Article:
Sharapova: I fought hard for truth to be out
Tennis star Maria Sharapova said she is excited about her return to competition next month, feeling vindicated by the reduction of her doping ban and empowered by her time away.
She was initially banned for two years after testing positive at the 2016 Australian Open for meldonium, a medication she had been taking for 10 years within the rules, but that was reclassified as a banned drug.
Sharapova vigorously fought to overturn the ban, saying she had not been properly advised of the official change, and the Court of Arbitration for Sport cut the ban to 15 months and said it did not believe she was "an intentional doper".
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"Although I'm at a stage or age in my career where you're closer to the end than your beginning, you always want to end a chapter in your life on your own terms, in your own voice," Russia's former world No. 1 told the ANA Inspiring Women in Sports conference at Mission Hills.
"That's why I fought so hard for the truth to be out," the five-time Grand Slam winner added at the programme that included tennis and women's sports pioneer Billie Jean King, Olympic champion gymnast Aly Raisman and 2014 ANA Inspiration champion golfer Lexi Thompson.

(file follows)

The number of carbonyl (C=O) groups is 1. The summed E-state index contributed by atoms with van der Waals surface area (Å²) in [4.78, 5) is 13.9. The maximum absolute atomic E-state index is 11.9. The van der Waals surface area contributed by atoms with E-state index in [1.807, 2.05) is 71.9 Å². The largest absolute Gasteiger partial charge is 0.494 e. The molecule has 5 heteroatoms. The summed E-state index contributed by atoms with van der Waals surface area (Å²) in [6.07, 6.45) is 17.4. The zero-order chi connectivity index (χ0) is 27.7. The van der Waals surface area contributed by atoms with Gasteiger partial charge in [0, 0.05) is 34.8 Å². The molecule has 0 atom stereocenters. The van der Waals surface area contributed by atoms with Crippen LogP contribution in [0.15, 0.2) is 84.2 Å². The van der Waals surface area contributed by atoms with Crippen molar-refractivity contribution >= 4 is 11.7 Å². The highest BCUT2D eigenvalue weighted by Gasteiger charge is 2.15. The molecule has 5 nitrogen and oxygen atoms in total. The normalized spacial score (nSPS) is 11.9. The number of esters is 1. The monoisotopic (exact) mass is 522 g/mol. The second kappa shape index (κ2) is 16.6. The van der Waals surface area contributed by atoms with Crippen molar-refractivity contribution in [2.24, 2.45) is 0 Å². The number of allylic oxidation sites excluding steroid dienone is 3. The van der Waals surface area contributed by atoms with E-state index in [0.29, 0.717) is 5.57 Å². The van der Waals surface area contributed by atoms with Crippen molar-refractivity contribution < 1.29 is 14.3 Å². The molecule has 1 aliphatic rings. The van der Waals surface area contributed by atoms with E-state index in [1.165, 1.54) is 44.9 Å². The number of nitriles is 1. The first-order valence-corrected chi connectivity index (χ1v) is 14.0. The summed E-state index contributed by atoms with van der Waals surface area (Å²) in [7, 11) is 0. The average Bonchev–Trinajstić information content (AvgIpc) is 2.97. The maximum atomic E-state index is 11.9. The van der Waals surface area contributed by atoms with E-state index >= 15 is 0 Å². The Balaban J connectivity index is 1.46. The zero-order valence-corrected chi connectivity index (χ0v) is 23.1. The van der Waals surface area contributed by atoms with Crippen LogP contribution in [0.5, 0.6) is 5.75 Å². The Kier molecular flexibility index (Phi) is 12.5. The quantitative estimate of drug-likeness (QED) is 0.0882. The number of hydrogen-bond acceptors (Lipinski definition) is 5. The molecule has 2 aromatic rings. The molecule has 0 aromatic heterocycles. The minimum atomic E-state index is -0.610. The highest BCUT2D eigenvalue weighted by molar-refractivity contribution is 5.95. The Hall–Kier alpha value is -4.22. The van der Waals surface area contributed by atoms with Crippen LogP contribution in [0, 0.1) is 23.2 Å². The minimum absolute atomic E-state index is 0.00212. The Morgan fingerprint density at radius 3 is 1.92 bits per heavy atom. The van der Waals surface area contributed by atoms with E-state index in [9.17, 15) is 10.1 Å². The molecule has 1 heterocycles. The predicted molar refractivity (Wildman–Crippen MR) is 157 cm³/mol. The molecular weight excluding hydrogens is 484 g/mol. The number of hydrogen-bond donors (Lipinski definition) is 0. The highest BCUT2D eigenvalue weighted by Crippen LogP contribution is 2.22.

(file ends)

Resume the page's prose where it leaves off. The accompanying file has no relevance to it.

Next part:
Sharapova's ban will end two days after the Stuttgart Grand Prix starts on April 24.
She has been given a wildcard by organisers, who scheduled her first match on the Wednesday in her competitive return.
Sharapova, who turns 30 on April 19, kept herself busy during her tennis absence.
She took a class at Harvard Business School in global strategic management, spent another 10 days in London studying leadership, interned at an advertising agency, spent a week shadowing NBA commissioner Adam Silver, and a week with Nike designers besides attending to her Sugarpova candy brand.
"I learnt that life can be OK without tennis," said Sharapova.
"It was empowering." - REUTERS